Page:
Wynyard Planetarium and Observatory
Welcome to Wynyard Planetarium and Observatory
NASA has just released the latest image from the James Webb telescope showing NGC628, a densely populated face-on spiral galaxy anchored by its central region 32 million light-years away in the constellation Pisces.
The image on the left is taken by Hubble and shows the central region, which has a light yellow haze that takes up about a quarter of the view. The core is brightest at the center, washing out light from other objects.
Delicate spiral arms start near the center and extend to the edges, rotating counterclockwise.
There is more brown dust beginning at the center, but as the arms extend outward, brown dust lanes alternate with diffuse lines of bright blue stars.
Throughout the spiral arms, there are bright pink patches of star-forming clusters.
The image on the right is taken by the James Webb telescope and shows the central region has a light blue haze that takes up about a quarter of the view.
In this circular core is the brightest blue area. Within the core are populations of older stars, represented by many pinpoints of blue light.
Spiny spiral arms made of stars, gas, and dust also start at the center, largely starting in the wider area of the blue haze.
The spiral arms extend to the edges, rotating counterclockwise. The spiraling filamentary structure looks somewhat like a cross section of a nautilus shell.
We run a full programme of events on every other Friday evening and we are open every Tuesday from 7.30pm until 9pm as a drop in event where you can learn a bit more about us,
see the facilities and if the skies are clear you can bring your own telescope to use and be given advice on how to get the best out of it, or use one of our telescopes.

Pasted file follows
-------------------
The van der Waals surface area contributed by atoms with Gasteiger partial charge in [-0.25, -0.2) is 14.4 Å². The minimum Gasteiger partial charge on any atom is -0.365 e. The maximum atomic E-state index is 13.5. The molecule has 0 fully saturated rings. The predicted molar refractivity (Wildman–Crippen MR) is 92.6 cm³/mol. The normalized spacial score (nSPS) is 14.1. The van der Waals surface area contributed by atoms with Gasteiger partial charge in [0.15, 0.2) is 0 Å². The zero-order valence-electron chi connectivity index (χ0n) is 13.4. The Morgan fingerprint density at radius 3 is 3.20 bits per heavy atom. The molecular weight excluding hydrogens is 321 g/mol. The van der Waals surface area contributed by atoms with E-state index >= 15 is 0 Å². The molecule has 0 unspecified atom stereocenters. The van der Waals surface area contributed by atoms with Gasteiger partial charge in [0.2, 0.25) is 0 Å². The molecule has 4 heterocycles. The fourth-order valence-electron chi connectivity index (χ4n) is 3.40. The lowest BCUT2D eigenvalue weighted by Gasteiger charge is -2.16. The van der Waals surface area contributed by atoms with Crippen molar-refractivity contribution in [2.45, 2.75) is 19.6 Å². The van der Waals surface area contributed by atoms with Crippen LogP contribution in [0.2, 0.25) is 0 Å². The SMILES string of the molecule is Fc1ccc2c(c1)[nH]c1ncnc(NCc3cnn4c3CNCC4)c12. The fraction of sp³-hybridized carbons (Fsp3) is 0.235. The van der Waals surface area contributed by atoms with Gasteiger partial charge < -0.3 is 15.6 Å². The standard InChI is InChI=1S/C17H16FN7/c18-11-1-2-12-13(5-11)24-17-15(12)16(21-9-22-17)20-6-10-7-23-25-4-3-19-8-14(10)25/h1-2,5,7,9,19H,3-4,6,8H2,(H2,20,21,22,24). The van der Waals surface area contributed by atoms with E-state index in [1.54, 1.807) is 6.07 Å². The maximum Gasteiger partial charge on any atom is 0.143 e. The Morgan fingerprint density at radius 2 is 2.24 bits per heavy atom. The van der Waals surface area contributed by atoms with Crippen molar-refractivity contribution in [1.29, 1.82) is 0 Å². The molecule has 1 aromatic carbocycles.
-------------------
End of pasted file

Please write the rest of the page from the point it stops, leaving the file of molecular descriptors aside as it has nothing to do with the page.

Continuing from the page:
Please note pre-booking is essential for all Friday evening events, and you can now book direct from the website, just click Here for details.
We have made some physical changes to the planetarium whilst we have been closed including the installation of some plush new seating and lighting.
Unfortunately due to the very confined nature of the observatory only a small number of visitors will be allowed inside to use the telescope in person.
We are also currently installing a camera on the telescope and automating the observatory to allow members of the public to observe through the observatory telescope via video link.
When booking an event we are asking for you help and support to allow future visitors to have an "out of this world experience" by making an additional voluntary donation.
By making a donation you will be helping support a facility unique to the Tees Valley for everybody interested in astronomy, physics and technology, as well as those who will become our future STEM professionals.